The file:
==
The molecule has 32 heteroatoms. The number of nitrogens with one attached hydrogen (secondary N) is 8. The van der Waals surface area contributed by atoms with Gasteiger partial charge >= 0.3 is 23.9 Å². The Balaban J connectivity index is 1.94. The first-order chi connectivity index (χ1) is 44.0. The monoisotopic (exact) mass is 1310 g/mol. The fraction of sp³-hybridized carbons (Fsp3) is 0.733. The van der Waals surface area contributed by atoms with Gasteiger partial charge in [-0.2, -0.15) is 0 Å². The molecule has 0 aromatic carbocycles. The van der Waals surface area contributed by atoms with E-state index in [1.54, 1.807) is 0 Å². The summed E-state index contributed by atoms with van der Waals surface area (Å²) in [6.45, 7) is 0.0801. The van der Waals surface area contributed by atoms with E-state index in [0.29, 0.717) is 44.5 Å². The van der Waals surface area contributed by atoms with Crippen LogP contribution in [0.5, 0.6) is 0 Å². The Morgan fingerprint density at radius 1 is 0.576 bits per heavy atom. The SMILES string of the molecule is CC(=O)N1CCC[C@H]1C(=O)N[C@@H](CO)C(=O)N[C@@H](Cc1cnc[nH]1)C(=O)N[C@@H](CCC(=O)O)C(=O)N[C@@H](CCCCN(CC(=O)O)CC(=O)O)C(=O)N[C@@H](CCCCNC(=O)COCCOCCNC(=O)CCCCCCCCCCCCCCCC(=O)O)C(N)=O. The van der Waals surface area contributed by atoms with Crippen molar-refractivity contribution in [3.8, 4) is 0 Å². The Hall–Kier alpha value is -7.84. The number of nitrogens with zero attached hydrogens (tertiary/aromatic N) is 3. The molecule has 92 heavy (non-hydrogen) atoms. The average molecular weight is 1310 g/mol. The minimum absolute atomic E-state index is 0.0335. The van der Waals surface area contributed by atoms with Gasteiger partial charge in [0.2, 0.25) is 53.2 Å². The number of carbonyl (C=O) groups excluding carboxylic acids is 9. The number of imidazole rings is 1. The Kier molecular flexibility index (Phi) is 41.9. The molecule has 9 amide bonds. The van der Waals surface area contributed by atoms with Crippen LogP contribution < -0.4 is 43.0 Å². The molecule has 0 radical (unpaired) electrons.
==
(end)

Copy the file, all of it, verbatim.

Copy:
The molecule has 32 heteroatoms. The number of nitrogens with one attached hydrogen (secondary N) is 8. The van der Waals surface area contributed by atoms with Gasteiger partial charge >= 0.3 is 23.9 Å². The Balaban J connectivity index is 1.94. The first-order chi connectivity index (χ1) is 44.0. The monoisotopic (exact) mass is 1310 g/mol. The fraction of sp³-hybridized carbons (Fsp3) is 0.733. The van der Waals surface area contributed by atoms with Gasteiger partial charge in [-0.2, -0.15) is 0 Å². The molecule has 0 aromatic carbocycles. The van der Waals surface area contributed by atoms with E-state index in [1.54, 1.807) is 0 Å². The summed E-state index contributed by atoms with van der Waals surface area (Å²) in [6.45, 7) is 0.0801. The van der Waals surface area contributed by atoms with E-state index in [0.29, 0.717) is 44.5 Å². The van der Waals surface area contributed by atoms with Crippen LogP contribution in [0.5, 0.6) is 0 Å². The Morgan fingerprint density at radius 1 is 0.576 bits per heavy atom. The SMILES string of the molecule is CC(=O)N1CCC[C@H]1C(=O)N[C@@H](CO)C(=O)N[C@@H](Cc1cnc[nH]1)C(=O)N[C@@H](CCC(=O)O)C(=O)N[C@@H](CCCCN(CC(=O)O)CC(=O)O)C(=O)N[C@@H](CCCCNC(=O)COCCOCCNC(=O)CCCCCCCCCCCCCCCC(=O)O)C(N)=O. The van der Waals surface area contributed by atoms with Crippen molar-refractivity contribution in [3.8, 4) is 0 Å². The Hall–Kier alpha value is -7.84. The number of nitrogens with zero attached hydrogens (tertiary/aromatic N) is 3. The molecule has 92 heavy (non-hydrogen) atoms. The average molecular weight is 1310 g/mol. The minimum absolute atomic E-state index is 0.0335. The van der Waals surface area contributed by atoms with Gasteiger partial charge in [0.2, 0.25) is 53.2 Å². The number of carbonyl (C=O) groups excluding carboxylic acids is 9. The number of imidazole rings is 1. The Kier molecular flexibility index (Phi) is 41.9. The molecule has 9 amide bonds. The van der Waals surface area contributed by atoms with Crippen LogP contribution < -0.4 is 43.0 Å². The molecule has 0 radical (unpaired) electrons.